2005.Aside from the flexibility for home-based business owners, what
are the major benefits for entrepreneurs?Negotiating a long-term
commercial lease is a time-consuming and even risky undertaking,
because if your company hits a downturn, you’ll be on the hook until
the lease runs out. It also costs a lot to furnish and equip an office,
and most people don’t even realize that. They’re calculating the price
of the lease per square foot and forgetting about choosing the
furniture, upgrading the wiring, maintaining the facility, and taking
out the insurance. All that small stuff can add up to a large headache,
and it’s not productive time for the company.
How does your business model work?
majority of our customers are taking the full-time packages, with the
part-time packages in the minority. So we have a solid, long-term book
of business from our full-time clients that covers our expenses. The
part-time and virtual users maximize our profitability, so we can be
very flexible with smaller companies and startups. We like to operate
that way, because we see those clients as our future full-timers.
What are the virtual users getting?
are getting a local address and telephone number, with a receptionist
to answer the telephone, take messages, and sort and forward the mail.
This is really a popular concept for small companies that want to
venture into an overseas market, but are put off by the idea of braving
their way into a different country and culture and trying to establish
a physical presence there.
How do entrepreneurs set up international outsourced offices?
can contract for part-time or full-time use of the office, which may be
in London, India, China, or any one of 63 countries. I think our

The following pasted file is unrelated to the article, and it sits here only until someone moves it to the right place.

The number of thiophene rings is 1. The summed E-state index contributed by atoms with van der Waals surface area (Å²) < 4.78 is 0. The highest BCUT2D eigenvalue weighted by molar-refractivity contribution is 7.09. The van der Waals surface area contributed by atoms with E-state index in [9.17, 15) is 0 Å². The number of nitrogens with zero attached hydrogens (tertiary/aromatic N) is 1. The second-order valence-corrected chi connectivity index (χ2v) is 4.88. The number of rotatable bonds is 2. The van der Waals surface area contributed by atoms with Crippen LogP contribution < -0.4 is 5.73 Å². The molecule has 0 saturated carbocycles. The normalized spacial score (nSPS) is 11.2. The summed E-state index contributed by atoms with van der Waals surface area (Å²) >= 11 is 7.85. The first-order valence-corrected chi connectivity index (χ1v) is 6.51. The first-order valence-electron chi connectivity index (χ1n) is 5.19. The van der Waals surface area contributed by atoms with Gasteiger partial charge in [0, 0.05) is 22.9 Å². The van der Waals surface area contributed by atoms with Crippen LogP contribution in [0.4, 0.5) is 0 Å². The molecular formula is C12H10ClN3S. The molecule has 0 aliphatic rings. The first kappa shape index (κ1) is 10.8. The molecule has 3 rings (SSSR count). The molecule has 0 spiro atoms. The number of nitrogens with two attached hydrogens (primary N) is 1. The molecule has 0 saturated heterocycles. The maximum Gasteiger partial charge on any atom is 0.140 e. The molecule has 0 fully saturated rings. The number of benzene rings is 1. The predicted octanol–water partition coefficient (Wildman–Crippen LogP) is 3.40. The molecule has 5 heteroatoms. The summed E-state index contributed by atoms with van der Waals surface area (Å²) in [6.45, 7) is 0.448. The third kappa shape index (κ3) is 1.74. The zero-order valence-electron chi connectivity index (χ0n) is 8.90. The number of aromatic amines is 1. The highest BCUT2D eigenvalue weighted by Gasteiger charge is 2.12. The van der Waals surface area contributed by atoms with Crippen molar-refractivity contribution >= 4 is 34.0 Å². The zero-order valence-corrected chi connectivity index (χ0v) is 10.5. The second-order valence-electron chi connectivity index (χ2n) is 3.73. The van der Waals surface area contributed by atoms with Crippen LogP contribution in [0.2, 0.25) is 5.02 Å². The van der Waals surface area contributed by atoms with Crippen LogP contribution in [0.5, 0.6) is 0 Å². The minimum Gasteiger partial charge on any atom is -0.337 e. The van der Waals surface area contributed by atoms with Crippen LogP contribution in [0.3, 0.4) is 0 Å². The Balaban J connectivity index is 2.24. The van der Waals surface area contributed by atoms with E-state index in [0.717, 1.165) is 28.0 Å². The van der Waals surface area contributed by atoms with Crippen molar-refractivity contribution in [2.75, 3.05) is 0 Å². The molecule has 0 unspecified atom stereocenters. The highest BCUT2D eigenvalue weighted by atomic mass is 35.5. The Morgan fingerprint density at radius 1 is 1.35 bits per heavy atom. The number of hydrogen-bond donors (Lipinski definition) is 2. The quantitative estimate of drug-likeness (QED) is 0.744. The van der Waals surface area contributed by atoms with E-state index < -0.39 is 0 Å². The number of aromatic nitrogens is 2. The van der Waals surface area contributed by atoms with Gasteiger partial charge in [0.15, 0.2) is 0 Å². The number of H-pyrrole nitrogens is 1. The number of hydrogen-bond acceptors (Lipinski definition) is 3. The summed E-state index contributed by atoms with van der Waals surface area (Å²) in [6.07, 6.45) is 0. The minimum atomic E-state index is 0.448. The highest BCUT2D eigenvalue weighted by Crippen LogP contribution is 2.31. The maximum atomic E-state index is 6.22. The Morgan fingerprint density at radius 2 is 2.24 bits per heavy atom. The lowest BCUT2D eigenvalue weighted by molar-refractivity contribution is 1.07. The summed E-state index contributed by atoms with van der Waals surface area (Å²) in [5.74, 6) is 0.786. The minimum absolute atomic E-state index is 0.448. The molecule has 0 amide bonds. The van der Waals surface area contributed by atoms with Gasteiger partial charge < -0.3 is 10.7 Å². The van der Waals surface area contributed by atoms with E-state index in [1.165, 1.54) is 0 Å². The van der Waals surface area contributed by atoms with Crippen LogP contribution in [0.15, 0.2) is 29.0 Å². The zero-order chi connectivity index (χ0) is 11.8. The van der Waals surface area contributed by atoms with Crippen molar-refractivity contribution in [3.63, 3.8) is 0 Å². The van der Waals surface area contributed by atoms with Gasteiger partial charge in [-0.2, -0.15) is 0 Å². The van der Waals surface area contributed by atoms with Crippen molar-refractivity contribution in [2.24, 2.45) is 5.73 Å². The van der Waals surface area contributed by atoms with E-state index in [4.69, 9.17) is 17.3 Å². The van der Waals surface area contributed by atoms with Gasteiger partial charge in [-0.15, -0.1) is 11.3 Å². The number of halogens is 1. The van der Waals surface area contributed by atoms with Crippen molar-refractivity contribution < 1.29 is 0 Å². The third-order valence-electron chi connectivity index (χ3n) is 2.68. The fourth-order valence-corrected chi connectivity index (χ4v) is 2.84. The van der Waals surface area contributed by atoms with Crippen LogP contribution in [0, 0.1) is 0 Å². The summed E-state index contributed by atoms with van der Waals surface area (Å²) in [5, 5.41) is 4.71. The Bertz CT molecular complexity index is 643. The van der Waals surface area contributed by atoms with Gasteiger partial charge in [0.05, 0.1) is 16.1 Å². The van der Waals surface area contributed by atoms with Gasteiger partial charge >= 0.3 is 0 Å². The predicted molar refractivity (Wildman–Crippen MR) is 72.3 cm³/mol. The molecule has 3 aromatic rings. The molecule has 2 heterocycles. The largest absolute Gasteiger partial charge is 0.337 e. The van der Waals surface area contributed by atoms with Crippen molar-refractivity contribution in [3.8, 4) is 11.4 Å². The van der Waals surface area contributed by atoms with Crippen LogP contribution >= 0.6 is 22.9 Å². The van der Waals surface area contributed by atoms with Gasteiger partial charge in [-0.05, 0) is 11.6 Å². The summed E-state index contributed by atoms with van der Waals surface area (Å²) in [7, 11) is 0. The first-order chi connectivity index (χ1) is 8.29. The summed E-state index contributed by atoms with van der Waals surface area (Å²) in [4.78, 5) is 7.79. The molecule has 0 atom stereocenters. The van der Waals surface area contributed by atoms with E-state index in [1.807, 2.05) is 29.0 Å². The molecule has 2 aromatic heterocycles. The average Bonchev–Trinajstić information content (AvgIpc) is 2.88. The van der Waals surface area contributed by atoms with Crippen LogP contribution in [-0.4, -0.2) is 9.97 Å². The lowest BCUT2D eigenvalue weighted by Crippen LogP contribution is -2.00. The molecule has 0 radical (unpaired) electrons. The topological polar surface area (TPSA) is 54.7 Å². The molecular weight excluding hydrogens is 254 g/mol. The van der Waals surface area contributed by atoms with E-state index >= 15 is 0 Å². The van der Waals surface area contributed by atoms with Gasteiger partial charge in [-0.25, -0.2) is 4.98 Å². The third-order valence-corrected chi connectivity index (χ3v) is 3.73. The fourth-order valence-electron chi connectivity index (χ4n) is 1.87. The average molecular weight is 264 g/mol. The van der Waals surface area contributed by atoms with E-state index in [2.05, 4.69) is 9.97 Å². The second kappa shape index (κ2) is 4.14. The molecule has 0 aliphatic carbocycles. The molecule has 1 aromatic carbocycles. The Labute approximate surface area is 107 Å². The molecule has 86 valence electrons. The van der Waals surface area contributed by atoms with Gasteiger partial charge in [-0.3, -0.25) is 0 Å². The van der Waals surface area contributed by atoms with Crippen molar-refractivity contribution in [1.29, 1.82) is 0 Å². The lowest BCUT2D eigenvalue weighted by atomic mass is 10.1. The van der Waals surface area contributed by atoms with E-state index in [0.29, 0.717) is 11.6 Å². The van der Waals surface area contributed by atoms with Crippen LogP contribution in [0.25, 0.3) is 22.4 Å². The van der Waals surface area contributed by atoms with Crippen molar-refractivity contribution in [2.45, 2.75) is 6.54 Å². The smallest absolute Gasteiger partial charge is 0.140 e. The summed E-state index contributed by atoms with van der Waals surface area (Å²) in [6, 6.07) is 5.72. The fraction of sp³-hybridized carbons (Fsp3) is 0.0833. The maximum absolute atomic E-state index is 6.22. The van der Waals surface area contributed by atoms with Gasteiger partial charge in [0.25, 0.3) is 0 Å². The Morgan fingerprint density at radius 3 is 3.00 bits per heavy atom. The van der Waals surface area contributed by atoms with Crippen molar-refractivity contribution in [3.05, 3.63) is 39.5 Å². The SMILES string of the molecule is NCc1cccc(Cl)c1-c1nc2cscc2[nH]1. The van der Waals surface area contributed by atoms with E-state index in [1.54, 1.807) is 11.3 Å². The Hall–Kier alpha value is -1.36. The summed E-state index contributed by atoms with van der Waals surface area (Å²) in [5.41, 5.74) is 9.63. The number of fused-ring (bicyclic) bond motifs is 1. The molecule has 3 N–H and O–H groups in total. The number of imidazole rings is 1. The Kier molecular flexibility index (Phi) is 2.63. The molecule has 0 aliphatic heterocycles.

services overseas are even more valuable than they are in the U.S.,
because you’ve got the same ease of setup, but you’ve got staff who
speak the language, understand the culture, and help you get started in
business quickly and effectively.Renting an office can be a minefield
in a place like India. It can take months to accomplish. If you arrange
for a place online, before you even get on the plane, you’ve got a
local phone number, an e-mail account, and an address to go to. You’re
in business from Day One.
How does the pricing work overseas?
can be quite different from place to place. An office in India is
relatively cheap in dollars, for instance, while Japan is relatively
expensive. The main thing is that you have an office where things feel
and look the same as they do at home. Knowing where things are and
feeling comfortable is really important when you’re operating in
another country.Isn’t that kind of homogenous “rent-an-office” feel
sometimes criticized for giving off a cheap, unprofessional vibe?Yes,
but that’s not what we’re doing. We’re providing high-quality offices
with staff who are physically on-site. When a client walks in, it looks
like any other quality office. This is not a call-center-driven
operation. If you’re a full-time client, we can do accent painting for
you and have your logo printed up and hung over the door.
Where do you see your business going in the future?
over the last 17 years, we’ve seen almost constant growth of mobile
workers and home offices. In the last three years, it’s really picked
up. Our plans are to open many more centers in both urban and suburban
areas, because a lot of home-based business people want a part-time
office close to home.We’re even negotiating with a new home developer
to put one of our centers in the midst of a new housing development.
Everything would be connected up throughout the development with WiFi,
and our center would be a hub available to all the people in the
neighborhood who are working from home. We haven’t signed anything yet,
but the idea is promising.